So what do you think: Is the retail war over between brick-and-mortar stores and e-commerce? Or is there even a war at all?
Both forms of retail have been vying for your attention and dollars for years, with 94 percent of retail sales still taking place in physical stores. However, e-commerce holds its own with sales rising 17 percent annually over the past three years, and projected to reach $414 billion by 2018. Depending on what you read, there is no clear winner or loser, so to speak, in terms of which outlet wins the retail store war.
There’s also a cohesiveness that has emerged as a significant trend in retailing called a multichannel (omnichannel) sales approach that incorporates both in store and online shopping. That’s where we are right now.
“It’s essential to realize that it is rarely an online vs. offline battle, but a struggle that is won when we accept that it’s all just commerce and strive to bring the best of offline and online together on behalf of the customer,” writes Forbes contributor Steve Dennis
In the meantime, let’s take a look at the advantages and disadvantages of each channel and where the happy medium is found.
Win for Brick-and-Mortar
Shoppers still value physical stores so they can browse, touch items, make purchases immediately, and return or exchange products. For those reasons, consumers still choose to shop in stores, according to a consumer survey by Retail Dive. The study surveyed 1,425 U.S. consumers.
According to their stats:
- Female shoppers especially want to see and use their tactile senses before buying.
- Male shoppers lean toward immediate gratification of taking items home.
- Younger and older generations want to see and try products more than their middle-aged counterparts.
- Younger shoppers “want it now.”
- One in five consumers say easy returns is the main reason for shopping in a store versus online shopping
- Seven percent of respondents said online is the only way to go.
Technology may rule, but people still prefer shopping in stores because they consider it easier, faster, and more tangible than purchasing on a computer or smartphone.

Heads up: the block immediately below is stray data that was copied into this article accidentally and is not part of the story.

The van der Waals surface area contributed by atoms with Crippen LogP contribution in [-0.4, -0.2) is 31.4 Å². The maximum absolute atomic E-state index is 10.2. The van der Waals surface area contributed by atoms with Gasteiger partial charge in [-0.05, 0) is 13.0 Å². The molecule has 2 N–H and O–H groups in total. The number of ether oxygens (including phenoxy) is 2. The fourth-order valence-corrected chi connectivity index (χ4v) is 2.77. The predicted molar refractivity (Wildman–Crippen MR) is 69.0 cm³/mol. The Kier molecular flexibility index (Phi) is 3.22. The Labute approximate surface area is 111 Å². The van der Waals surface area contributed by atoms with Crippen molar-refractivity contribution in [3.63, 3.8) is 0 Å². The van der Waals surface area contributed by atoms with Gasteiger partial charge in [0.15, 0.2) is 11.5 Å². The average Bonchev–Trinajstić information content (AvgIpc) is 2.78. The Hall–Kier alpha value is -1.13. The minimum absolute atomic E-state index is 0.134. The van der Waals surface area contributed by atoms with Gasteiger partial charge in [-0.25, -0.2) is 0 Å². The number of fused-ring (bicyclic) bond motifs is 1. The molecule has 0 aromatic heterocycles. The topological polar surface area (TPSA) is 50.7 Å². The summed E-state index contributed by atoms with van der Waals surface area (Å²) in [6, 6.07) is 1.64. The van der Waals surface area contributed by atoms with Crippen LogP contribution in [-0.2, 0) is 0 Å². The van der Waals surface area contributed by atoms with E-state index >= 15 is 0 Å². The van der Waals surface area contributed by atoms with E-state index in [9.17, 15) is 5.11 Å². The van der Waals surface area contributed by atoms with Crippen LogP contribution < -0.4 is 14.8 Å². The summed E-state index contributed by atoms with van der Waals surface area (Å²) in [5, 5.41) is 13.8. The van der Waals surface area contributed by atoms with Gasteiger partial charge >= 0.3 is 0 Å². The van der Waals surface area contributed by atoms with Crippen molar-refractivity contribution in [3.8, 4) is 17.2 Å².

Win for E-commerce
There’s no doubt it’s easy to click a button and buy something. If you don’t need the item immediately it’s a good way to shop because it saves you the time and effort it takes to go to a traditional retail store.
Another advantage of online shopping is that some stores don’t carry the obscure item you’re looking for. For example, if you need a specific type of charger for your old Garmin that isn’t carried in stores, you can simply buy it on Amazon. Or if you’re a fashionista on a budget and need a niche dress that only ModCloth carries, you go to their online store. Also, many e-commerce sites offer free returns, in part because Amazon requires their sellers to offer free returns.
Lose for Brick-and-Mortar
Some think physical retail space is going belly up. In February and March, retailers cut 30,000 jobs, marking the worst two-month period of job cuts since the middle of the Great Recession in 2009. Plus, 10 percent of mall retail space is on the verge of closing this year, according to an article in Seeking Alpha.
The Seeking Alpha article goes on to say that as many as 8,640 stores may close this year, which outpaces the 6,200 stores closed in 2008. Why is this? He compares the phenomenon to home builders that built too many houses, condos, and apartments before the Great Recession in the years interest rates were low. Retailers did the same thing by building too many stores. Both markets are suffering as a result.
Lose for E-commerce
If your products and services aren’t easily accessible online and across multiple devices, business sales will evade you as well. An e-commerce website needs to do everything in order to meet consumers’ needs and be successful.
Put yourself in the customer’s shoes. If the website stinks, you could be sending potential customers to the competition. It needs to be mobile friendly, load quickly, provide quality images of products, and offer good customer support, to name a few. If online entrepreneurs don’t learn how to keep up with the demands, they will definitely lose business.
Shoppers also want a convenient shopping experience, so a mobile-friendly website is a must. Online businesses that use Google Analytics and know UX will provide users with a seamless experience.
The sweet spot is “bricks-and-clicks” or an omnichannel sales approach. A customer’s experience with a company, whether the shopper is using a desktop, mobile, tablet, or even shopping in a brick-and-mortar store, should be seamless. It provides the customer with an integrated experience. People are constantly using different devices, so marketers need to keep up and be proactive to meet the demands of customers.
E-commerce and brick-and-mortar aren’t separate. For consumers it’s simply “commerce.” Retailers and brands must use a strategy that embraces many channels to stay afloat and meet the demands of customers. The Gap figured out that more than half of their in-store customers visited their website even before walking into the store. People want to look at the merchandise online to determine if it’s worth the trip to the store. As you can see, technology and multichannel is simply a part of our day-today living. Just as stepping into a store is a vital part of the shopping experience. So, it’s a draw — there is no winner or loser.